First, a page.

Cooking Moroccan stews Part 2: how to handle a stew/marqa from start to finish


I have witnessed an interesting discussion between a few people on whether Moroccan cooking requires browning meat and birds or not.

In the panel, there were Moroccan cooking amateurs, Moroccan home cooks as well as some Moroccan food experts. One thing for sure, the discussion shows the diversity of Moroccan food..

While this was happening, I did spot a small confusion related to the word “browning” which maybe got lost in translation.

So, do we brown the meat or not? when do we add the spices? when do we add the oil? how the we start cooking a Moroccan dish with marq’a (sauce) from scratch anyway?

There are few practices depending on the regions and sometimes depending on the families, a sort of secret of the trade.

The old method of cooking consisted of making a sort of runny spice rub then rubbing the pieces of meat or the bird with it. They will be then left to infuse all the spices.

The spice rub will be slightly liquefied with water and not oil as opposed to other methods around the world. Then the cook moves to the first method of cooking mentioned below. Do people still do that? I can’t answer for all the Moroccans out there unfortunately. I can only say that some still take time to pre-marinate their meats and that’s good news.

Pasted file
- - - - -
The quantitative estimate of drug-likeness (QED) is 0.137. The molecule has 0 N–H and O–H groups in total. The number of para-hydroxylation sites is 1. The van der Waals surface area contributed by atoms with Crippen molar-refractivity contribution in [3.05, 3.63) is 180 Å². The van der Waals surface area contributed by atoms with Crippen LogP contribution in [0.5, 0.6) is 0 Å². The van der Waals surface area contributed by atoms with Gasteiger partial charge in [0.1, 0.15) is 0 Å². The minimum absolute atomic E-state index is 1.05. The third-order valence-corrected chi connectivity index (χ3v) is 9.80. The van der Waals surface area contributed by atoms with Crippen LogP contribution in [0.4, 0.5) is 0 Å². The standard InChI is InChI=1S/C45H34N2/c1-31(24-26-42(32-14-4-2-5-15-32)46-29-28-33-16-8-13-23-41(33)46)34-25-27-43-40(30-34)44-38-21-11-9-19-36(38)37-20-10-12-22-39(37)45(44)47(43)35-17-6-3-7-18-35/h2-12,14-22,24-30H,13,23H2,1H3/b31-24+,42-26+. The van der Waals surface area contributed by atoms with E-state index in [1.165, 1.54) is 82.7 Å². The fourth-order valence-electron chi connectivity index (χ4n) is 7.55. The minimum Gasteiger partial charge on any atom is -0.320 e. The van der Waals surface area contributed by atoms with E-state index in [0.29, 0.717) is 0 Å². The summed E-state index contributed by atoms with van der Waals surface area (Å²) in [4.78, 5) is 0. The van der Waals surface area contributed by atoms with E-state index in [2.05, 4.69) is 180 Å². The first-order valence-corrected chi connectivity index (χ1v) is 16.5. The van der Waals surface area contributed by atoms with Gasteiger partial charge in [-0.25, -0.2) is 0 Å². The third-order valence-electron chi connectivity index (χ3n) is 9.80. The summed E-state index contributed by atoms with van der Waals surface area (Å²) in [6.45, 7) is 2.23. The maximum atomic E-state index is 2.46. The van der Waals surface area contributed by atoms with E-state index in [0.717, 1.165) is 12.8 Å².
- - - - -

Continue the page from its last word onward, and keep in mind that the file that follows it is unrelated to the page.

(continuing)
The boiling method

Unlike the browning/searing method commonly used in some Western cooking, we would like to achieve 2 things here:

  • Make sure the meat absorbs all the flavours from the spices and all what’s around it. The browning method will rather stop this process as the meat develops a crust that will disturb this process. While people believed that searing meat traps the moist inside and makes it tender, cooking this way as well makes the meat easy to pull off the bone especially when it takes time to cook and goes beyond the stringy point.

Bear in mind that meat in Moroccan cooking should reach a falling-off-the-bone sort of tenderness and should be cooked through.

  • Make sure the meat infuses its flavour in the sauce to make it even better (instead of adding bouillon). The slow cooking method in Moroccan cooking allows the concentration of flavours by the very end of cooking time.